My mind keeps returning to A., without quite knowing what it is that continues to escape it. So now I need to write something, if I am not to have A. returning again in my dreams for the rest of my life.
A. was a Fixed Income strategist and a coder, a respectful, reserved Jew from further north than his accent betrayed; he was one of those people who will always be young, and there was something indefinably brilliant about him. If it were merely intellectual brilliance, I don't think I should have been so moved; it was rather a kind of charisma of of intelligence, and not just intelligence, but emotional sensitivity; each day, working with him, I felt I was in the presence of not just a lucid, but a lucent mind, and I privately despaired that the opportunities life offers are so mutually exclusive that there would be no course that A. could follow that would do justice to his abilities. He could and would excel at whatever he did, but this would be scant reparation for the remaining ninety-nine percent of his psyche that there simply would not be sufficient seconds in a lifetime to utilise.
A. had a habit of listening with great attentiveness to other people; it didn't matter if what they were saying was profound or trivial; he never interrupted, or showed the least sign that he disagreed or detected an error of reasoning; he genuinely believed, I would affirm, that every comment or assertion deserved the same humble scrutiny and complete intellectual involvement on his part. It didn't matter if someone had never said a smart thing in his life; A. would continue to listen without the slightest prejudice, as if it were perfectly feasible the next comment would overturn everything the speaker had previously said, and if A. failed to attend to every single word, it would be his ultimate loss, and his personal responsibility.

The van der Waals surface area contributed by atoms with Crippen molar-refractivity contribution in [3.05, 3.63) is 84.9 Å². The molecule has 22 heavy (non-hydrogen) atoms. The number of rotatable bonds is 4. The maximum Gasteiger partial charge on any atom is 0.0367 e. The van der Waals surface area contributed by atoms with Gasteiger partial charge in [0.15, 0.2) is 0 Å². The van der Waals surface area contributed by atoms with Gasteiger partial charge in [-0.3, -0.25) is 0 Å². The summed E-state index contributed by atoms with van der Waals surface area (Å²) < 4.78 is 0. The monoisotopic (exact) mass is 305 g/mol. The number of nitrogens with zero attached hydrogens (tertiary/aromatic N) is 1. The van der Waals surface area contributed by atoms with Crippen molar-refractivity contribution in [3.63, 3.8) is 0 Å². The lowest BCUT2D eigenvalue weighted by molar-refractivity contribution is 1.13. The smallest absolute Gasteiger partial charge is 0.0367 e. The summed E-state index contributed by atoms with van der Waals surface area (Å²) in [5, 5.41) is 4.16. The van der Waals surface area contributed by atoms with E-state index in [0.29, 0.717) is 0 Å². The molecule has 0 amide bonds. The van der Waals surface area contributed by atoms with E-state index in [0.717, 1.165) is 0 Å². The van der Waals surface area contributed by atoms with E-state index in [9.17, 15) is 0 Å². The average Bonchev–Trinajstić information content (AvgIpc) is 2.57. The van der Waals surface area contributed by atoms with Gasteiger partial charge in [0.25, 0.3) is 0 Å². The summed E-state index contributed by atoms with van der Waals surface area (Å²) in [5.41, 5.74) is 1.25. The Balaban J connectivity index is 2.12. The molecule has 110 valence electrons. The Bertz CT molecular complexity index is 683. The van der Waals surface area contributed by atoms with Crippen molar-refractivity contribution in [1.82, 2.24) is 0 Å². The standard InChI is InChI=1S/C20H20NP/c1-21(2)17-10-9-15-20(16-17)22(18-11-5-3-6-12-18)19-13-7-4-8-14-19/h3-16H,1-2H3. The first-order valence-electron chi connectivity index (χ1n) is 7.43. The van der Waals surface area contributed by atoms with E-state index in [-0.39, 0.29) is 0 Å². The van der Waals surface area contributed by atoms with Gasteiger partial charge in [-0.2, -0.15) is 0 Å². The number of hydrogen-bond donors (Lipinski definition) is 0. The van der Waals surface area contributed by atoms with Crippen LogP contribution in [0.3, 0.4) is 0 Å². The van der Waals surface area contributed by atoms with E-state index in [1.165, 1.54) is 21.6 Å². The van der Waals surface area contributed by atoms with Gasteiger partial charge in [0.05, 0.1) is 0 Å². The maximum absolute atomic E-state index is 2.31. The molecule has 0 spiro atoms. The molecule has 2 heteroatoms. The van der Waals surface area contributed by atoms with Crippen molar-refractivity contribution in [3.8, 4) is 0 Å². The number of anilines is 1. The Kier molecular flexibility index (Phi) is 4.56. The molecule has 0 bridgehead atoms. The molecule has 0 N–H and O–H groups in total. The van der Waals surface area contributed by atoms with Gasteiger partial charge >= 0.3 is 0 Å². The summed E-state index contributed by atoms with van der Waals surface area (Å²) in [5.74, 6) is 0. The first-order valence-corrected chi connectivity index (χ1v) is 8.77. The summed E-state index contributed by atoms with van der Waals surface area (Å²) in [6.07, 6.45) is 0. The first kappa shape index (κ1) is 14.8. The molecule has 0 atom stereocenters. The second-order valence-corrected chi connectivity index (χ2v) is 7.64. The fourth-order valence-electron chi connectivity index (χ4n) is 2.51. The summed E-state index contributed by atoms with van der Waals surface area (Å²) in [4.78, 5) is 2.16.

And then when A. opened his mouth to speak, he did so quickly and quietly, with complete confidence yet a certain deference, as if being smart and being always right were not qualities to take any particular pride in, and to browbeat others with your intelligence was not only a sign of ultimate weakness, but more importantly a lack of genuine humanity.
He said what would happen and why it would happen, and it was here that A. did something of which no one else seemed capable. He remained not just one step ahead, but twenty steps ahead; it was as if every puzzle newly presented to him were something he had actually thought about for years. His analysis of the future was thereby always coloured by a slightly retrospective quality, as though its potential had already been exhausted, and now it had no place left to go.
Yet somehow A.'s brilliance seemed perpetually to escape him. He wasn't vulnerable, yet he was entirely without ego. I think maybe this is the simple heart of the matter, the seeming contradiction that keeps drawing me back to him. What we admire most in others is what we lack in ourselves and the things to which we strive. For me, writing is such a fraught matter because I both want to know the truth, but also for that truth to satisfy me. In other words, I wishfully search for something better, even as I try to depict things as they truly are. There is always the temptation therefore to try to make things other than they truly are, to pretend to find something simply in order to satisfy oneself. I don't know if A. ever read a work of fiction, but in his presence I almost felt the world had no need of fiction. Or, having A., *I* had no need of fiction. There was nothing of which I could conceive that could add to him, or remedy some shortcoming of his. He was some bizarre amalgam of complete experience and its simultaneous reflection and slightly self-deprecating commentary upon itself.